Booze ban at Suzuki Cup: Why restrict what we drink?

Mr Albert Teo was at the ASEAN Football Federation (AFF) Suzuki Cup's Singapore v Thailand match two nights ago when he realised that no one was holding a plastic cup of beer.

The 55-year-old businessman said: "It's common for football fans to drink while watching the game, so I was a little puzzled." He later realised that the sale of alcohol has been prohibited at all AFF Suzuki Cup matches in the National Stadium at the Singapore Sports Hub.

Spectators are also not allowed to bring their own alcoholic drinks as beverages bought from elsewhere are not permitted in the stadium. Mr Todd Smoots, the general manager of Sports Hub Catering, told The New Paper yesterday: "We work closely with the Singapore Police Force (SPF) to evaluate potential levels of risk before any event at the National Stadium.

"With regard to the AFF Suzuki Cup tournament, SPF recommended to prohibit the sale of alcohol at the concession stands for reasons of public safety."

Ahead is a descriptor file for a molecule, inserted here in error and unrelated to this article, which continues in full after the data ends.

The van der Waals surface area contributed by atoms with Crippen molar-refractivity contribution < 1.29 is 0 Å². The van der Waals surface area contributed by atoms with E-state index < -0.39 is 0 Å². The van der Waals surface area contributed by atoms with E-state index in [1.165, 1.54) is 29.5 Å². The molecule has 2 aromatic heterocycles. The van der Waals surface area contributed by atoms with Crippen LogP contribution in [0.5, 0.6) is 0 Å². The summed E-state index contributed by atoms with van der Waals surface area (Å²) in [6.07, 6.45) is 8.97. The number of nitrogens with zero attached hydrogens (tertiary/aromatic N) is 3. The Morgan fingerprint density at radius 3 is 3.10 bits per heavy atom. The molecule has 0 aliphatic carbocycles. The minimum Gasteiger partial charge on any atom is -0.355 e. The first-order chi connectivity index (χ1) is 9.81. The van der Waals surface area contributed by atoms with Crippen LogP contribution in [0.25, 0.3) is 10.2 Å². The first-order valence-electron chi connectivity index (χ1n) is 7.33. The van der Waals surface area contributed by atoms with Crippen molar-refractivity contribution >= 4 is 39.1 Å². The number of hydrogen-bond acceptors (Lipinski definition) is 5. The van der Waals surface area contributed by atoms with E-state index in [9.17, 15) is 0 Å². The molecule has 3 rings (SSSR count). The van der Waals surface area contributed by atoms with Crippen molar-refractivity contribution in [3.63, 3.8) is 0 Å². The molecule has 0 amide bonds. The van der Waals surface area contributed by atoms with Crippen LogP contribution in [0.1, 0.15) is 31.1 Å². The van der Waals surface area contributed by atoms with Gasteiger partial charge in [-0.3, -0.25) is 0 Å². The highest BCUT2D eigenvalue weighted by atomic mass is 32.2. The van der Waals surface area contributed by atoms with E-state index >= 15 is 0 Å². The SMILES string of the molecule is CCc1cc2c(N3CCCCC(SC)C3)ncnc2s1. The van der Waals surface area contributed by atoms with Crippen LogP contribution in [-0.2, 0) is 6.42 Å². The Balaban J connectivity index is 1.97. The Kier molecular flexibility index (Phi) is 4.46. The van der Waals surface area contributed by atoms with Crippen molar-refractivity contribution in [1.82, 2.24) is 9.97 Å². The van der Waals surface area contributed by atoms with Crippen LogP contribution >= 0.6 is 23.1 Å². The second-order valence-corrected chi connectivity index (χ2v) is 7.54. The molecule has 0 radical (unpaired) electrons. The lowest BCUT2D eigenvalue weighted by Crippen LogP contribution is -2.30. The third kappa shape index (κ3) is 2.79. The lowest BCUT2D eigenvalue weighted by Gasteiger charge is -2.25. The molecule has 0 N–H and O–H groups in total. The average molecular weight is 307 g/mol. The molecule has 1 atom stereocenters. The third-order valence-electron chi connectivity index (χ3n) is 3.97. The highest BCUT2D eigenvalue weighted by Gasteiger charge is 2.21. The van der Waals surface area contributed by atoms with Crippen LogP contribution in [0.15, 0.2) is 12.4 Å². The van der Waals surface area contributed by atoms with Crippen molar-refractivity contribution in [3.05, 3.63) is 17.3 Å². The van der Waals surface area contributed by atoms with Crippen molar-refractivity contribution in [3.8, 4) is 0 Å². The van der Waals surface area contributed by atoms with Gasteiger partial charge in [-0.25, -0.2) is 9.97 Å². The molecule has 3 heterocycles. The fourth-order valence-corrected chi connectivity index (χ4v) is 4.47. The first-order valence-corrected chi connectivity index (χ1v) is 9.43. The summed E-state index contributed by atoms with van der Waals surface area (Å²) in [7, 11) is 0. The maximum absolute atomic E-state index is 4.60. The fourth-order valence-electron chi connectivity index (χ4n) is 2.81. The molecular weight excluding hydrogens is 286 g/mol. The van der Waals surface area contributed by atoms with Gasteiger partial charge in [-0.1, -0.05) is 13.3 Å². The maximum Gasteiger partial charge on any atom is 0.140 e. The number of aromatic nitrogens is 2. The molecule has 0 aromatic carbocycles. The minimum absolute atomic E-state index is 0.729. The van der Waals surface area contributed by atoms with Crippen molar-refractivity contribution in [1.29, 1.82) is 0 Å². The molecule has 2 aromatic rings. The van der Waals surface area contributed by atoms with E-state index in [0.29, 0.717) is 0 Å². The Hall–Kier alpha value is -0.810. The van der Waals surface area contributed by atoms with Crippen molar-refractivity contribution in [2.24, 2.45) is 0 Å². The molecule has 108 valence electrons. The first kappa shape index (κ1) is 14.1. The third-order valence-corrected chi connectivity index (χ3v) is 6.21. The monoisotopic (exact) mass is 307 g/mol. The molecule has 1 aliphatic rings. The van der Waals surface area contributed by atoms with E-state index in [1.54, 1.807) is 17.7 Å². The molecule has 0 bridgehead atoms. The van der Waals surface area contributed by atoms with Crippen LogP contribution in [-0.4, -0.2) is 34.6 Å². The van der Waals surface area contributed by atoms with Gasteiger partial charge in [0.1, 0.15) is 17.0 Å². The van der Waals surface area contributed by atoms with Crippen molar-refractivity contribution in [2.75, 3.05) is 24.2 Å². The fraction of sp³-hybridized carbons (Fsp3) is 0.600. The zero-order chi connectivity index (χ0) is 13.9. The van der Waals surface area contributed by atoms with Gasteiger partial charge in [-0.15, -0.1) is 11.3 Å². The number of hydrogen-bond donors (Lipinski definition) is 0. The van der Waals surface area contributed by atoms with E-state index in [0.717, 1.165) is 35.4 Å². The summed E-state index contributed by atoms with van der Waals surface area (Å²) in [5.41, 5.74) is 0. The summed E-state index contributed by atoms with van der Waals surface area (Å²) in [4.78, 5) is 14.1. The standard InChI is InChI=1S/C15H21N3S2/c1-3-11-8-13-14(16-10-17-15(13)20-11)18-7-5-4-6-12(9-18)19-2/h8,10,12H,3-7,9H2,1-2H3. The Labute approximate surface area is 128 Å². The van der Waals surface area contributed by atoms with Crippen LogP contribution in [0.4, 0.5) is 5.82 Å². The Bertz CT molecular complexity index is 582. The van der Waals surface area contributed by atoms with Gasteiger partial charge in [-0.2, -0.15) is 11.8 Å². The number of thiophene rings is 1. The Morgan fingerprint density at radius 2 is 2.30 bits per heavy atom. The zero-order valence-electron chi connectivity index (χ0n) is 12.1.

The sale of alcohol was previously allowed in other matches in the National Stadium, such as Singapore Selection v Juventus on Aug 16. For safety reasons, beer is allowed to be sold only in plastic cups in the stadium.

Football fans contacted by TNP felt that the ban was unnecessary. Mr Teo, who has been to several matches in the National Stadium when the sale of alcohol was allowed, said he had never noticed any rowdy behaviour caused by drunk spectators.

He said: "I don't understand the rationale behind this ban. We are not children. There is no point restricting what we drink." Ngee Ann Polytechnic student Magdelene Jude Tan, 20, who was at the Singapore Selection-Juventus game, said she understood that it might be possible for tipsy spectators to start fights during big matches.

But she added: "Only beer is sold at the stadium and not hard liquor, so it's not that easy to get intoxicated and cause trouble."

Responding to queries from TNP, a police spokesman said: "Every temporary liquor licence application is assessed based on its own merits and on a case-by-case basis, taking into consideration public safety concerns."

This article was first published on November 25, 2014. Get The New Paper for more stories.